pressure and allows for a more continuous delivery of water. The first espresso machine with a pump
is marketed under the brand name Faema.

1962 - The International Coffee Agreement regulates coffee export quotas on a worldwide basis. When
the cartel collapses in the 1980's, prices become volatile, creating uncertainty for coffee traders and
diminished prices for coffee farmers.

1963 - The Bunn Corporation introduces the automatic drip coffeemaker. Designed for use in
restaurants, coffee maker heats water, brews the water with the coffee, and keeps the coffee warm on
a heated plate.

1971 - Starbucks opens its first location in Seattle's Pike Place Market.

1972 - Vincent Marotta invents the Mr. Coffee - the first automatic drip coffee maker for home use.

Article courtesy of Please visit us for more information on coffee, coffee
makers and espresso machines.

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                                                     Espresso Coffee Pod Maker
                                                               By Sharon Price

 Nowadays coffee shops are everywhere and if you are out shopping no matter where you go today
when looking for a cup of coffee, you will be sure to see an espresso coffee pod maker somewhere
near by. Espressos are served up daily to millions of people all over the world. The first real working
espresso coffee maker to make its appearance was said to have been in Italy in 1935. It was called
The Illetta, invented by Francesco Illy but the espresso coffee pod maker is a relatively new concept in
making coffee.

Espresso coffee pod makers can be found in many households and there are so many different
varieties to choose from. With so many different types of coffee; you want to make sure you have the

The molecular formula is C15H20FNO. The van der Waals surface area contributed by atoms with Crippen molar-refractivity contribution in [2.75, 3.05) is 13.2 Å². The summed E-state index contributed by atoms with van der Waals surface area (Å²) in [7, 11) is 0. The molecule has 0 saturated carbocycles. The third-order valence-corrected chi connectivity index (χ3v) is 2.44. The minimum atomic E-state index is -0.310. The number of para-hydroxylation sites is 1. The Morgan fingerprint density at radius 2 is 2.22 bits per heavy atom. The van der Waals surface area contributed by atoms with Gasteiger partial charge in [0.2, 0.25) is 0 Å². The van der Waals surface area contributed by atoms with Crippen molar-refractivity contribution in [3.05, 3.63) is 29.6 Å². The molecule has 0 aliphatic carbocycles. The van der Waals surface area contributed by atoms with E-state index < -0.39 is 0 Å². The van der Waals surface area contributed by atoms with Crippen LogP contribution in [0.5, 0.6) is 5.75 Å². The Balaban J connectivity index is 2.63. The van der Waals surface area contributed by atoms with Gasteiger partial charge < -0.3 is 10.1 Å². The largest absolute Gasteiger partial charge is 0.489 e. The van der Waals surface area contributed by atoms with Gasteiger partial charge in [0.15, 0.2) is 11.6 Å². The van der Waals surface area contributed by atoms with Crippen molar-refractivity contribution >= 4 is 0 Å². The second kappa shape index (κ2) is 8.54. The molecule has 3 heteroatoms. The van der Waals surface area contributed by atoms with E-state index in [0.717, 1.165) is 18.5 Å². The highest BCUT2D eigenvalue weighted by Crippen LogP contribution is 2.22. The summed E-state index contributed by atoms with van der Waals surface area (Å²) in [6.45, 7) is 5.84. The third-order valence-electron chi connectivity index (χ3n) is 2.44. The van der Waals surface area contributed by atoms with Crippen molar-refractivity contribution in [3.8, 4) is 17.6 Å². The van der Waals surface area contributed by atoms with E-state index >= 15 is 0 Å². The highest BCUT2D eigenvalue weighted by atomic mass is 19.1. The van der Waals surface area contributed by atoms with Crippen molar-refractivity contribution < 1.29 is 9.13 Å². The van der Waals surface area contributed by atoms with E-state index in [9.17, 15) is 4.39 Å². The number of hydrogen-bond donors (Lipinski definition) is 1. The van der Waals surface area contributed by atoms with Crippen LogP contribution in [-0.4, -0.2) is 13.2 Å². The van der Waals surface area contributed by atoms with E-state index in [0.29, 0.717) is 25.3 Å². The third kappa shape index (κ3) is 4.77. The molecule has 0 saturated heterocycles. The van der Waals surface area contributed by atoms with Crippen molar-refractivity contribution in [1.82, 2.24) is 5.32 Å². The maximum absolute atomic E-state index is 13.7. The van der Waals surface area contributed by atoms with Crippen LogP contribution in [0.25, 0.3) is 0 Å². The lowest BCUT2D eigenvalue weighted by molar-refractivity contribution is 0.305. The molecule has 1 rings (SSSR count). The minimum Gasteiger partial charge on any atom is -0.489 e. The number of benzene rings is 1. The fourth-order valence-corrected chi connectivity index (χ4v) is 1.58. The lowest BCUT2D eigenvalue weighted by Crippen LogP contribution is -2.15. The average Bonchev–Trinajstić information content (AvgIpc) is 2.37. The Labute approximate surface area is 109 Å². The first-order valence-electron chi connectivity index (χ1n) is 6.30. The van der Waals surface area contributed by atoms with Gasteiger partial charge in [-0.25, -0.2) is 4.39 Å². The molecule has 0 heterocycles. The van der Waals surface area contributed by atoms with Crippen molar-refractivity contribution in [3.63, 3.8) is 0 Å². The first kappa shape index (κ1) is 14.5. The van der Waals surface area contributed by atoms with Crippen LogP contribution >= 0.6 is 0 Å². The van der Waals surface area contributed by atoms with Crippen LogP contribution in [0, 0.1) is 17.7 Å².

right machine to make the perfect cup. You will need a commercial size espresso coffee pod maker if
its main use will be in such establishments as restaurants or coffee shops but a far smaller more
compact model can be used at home.

Some of the Espresso coffee pod makers use steam to create the perfect cup of espresso and you can
get espresso machines that come with or without the wand that makes the top of the coffee frothy for
cappuccinos. There are also Steam pressure style machines which are made of aluminum, so these
are an ideal lightweight machine. The pump style espresso maker is not as convenient as the new
espresso coffee pod maker but both will provide you with a high quality cup of coffee.

If you have a very busy lifestyle you should not be without an espresso coffee maker and especially a
espresso coffee pod maker. With all the new varieties of coffee coming up everyday, you will want a
good quality machine to make the most of your coffee. Espresso coffee pod makers are easier and
quicker to use as the correct amount of coffee is already prepared in a small disc shaped pod which
you just insert into the coffee pod machine and most of the newer machines will give you the option to
make many delicious creations. From plain espressos to the frothiest lattes or cappuccinos, and even
tea, a coffee pod maker is a must have for your kitchen. has all the information you will need on coffee, coffee machines,
coffee cups, coffee recipes and much more.